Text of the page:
Branching Out From STEM: How Students Are Finding Their Own Path

Oak Ridge Schools help students find their own paths through classwork and beyond.

By
Laura Hill
On Monday, July 22, 2019 - 17:02
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The acronym STEM (science, technology, engineering, math) is omnipresent these days in education, as schools scramble to prepare students for work in an increasingly high-tech world. But Oak Ridge Schools (ORS) have redefined the term: Students and Teachers Energizing Minds.

Guided by that overarching educational approach, Oak Ridge Schools strive to give students world-class preparation for whatever future they choose, whether that is welding, health care, broadcasting, the military or an advanced liberal arts degree. 

“We are so comprehensive in this district that if a kid wants to take numerous AP courses he can do it, and if he feels more like machining, automotive or the military, he can do it. It’s what sets our district apart,” says Dr. Bruce Borchers, superintendent of the Oak Ridge Schools, whose own son trained to be a professional welder at Oak Ridge High School. “We’ve got something for everybody and we want you to be successful at whatever you want to be.”

Widening their focus beyond just science, technology, engineering and math, ORS instills in kids the “Four C’s,” collaboration, communication, creativity and critical thinking — skills that not only help students succeed in school but are traits employers look for. 

Seven Keys Shaping Education

From a child’s first days in the school system, the path is guided by the commitment of ORS and community stakeholders to seven keys that will shape her education through high school, leaving the student with skills that will help ensure success in whatever field he or she chooses. The first three keys emphasize mastery of math and reading in elementary and middle school. The fourth key aims to help eighth-graders meet their goals on the Aspire test. Keys five through seven focus on high schoolers preparing for college and careers, offering every student help with ACT prep and financial literacy. Finally, every student may graduate with some type of post-secondary credential, whether AP courses, industry certifications, dual enrollment credits or military preparedness.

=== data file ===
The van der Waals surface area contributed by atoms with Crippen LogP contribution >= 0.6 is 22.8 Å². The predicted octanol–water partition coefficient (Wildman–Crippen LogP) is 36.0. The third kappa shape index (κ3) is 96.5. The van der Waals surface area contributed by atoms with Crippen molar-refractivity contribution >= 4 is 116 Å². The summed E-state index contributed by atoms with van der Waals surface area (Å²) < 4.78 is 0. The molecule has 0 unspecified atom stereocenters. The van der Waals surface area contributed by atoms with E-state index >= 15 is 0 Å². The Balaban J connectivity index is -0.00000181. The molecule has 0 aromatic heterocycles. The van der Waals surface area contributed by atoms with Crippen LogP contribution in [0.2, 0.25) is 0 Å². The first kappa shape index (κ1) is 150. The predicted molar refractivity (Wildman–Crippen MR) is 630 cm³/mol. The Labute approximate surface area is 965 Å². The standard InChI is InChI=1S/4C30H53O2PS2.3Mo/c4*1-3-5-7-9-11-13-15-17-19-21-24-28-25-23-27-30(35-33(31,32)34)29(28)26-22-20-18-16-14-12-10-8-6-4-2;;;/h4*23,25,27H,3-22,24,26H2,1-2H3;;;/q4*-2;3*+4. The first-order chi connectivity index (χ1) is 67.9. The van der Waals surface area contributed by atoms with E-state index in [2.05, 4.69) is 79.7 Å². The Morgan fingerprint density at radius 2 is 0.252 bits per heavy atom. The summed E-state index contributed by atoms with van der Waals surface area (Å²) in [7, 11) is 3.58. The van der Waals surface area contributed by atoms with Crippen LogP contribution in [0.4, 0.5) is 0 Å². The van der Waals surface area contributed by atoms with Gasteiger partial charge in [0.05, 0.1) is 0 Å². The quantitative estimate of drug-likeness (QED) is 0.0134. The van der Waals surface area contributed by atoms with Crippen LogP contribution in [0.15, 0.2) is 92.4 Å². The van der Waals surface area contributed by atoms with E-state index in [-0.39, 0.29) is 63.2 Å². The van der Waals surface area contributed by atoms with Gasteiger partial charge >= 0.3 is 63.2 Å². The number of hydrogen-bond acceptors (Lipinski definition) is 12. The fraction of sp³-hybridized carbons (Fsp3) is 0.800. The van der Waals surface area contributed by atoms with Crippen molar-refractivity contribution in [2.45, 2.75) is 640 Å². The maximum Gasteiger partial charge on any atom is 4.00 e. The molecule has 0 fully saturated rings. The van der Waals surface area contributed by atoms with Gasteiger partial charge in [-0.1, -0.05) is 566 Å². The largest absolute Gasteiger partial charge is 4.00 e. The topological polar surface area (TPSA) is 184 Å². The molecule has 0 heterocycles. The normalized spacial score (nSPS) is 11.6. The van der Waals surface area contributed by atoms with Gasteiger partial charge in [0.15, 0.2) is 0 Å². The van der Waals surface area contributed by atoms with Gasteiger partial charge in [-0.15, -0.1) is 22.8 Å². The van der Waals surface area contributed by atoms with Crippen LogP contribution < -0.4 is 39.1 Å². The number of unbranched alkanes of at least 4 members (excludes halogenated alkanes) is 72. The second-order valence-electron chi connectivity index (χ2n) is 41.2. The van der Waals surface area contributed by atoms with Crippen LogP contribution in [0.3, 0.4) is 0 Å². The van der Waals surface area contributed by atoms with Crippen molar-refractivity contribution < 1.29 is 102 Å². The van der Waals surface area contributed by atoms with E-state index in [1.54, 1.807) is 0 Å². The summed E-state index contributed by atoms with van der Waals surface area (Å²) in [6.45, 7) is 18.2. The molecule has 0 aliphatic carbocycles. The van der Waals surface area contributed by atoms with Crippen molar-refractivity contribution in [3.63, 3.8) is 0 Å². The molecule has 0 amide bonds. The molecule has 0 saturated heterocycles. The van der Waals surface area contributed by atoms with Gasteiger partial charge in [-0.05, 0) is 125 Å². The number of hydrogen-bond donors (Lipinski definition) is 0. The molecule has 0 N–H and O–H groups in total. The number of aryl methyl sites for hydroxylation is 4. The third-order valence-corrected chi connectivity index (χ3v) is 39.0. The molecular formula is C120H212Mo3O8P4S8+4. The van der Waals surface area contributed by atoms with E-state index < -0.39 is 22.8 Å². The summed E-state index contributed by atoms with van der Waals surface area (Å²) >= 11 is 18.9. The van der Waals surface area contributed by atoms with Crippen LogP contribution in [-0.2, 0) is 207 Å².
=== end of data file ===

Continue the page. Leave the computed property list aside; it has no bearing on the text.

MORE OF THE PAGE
ORS, using a hands-on, holistic approach to STEM education, gives students wide ranging experiences with real-world, even global, issues, broadening their view of the world and sharpening vital skills. They may see ways to connect disciplines, such as digital arts with welding, math and music, or health sciences with advanced manufacturing. As they progress through school, the world of possibilities for their futures opens up, as they pursue AP coursework, college credit in dual enrollment programs, technical training and workplace experience. An amazing 92.3 percent of graduating seniors in 2018 had acquired some form of postgraduate experience or certification.

“Our employers and the skills of the future really come back to the four Cs,” Borchers says. “Employers no longer need employees to just remember key data points. They need someone who can problem solve, who can work with co-workers.”

This approach has earned ORS recognition as the first AdvancED STEM school system in the state – and only the second in the world, described by AdvancED, an accreditation organization, as “a mark of distinction and excellence” in STEM education. 

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Courtesy of ORAU

Complementing ORS programs, Oak Ridge Associated Universities’ K-12 STEM Education program offers students and teachers the vast resources of its labs, affiliated universities and experts in many fields. Teachers may take summer classes such as Colorful and Sweet Chemistry, Project Wet, and Virtual Reality in the Classroom, where they can learn new techniques and keep current with technological innovation. High school students can attend the ARC-ORNL Summer Math-Science-Technology Institute, where they can work directly with scientists at Oak Ridge National Laboratories.Middle schoolers may attend summer classes, where they work with outstanding teachers to find solutions for real-life problems.

ABOUT THE AUTHOR

Laura Hill is a former reporter/columnist for the Tennessean and a contributor to Journal Communications publications since 1996.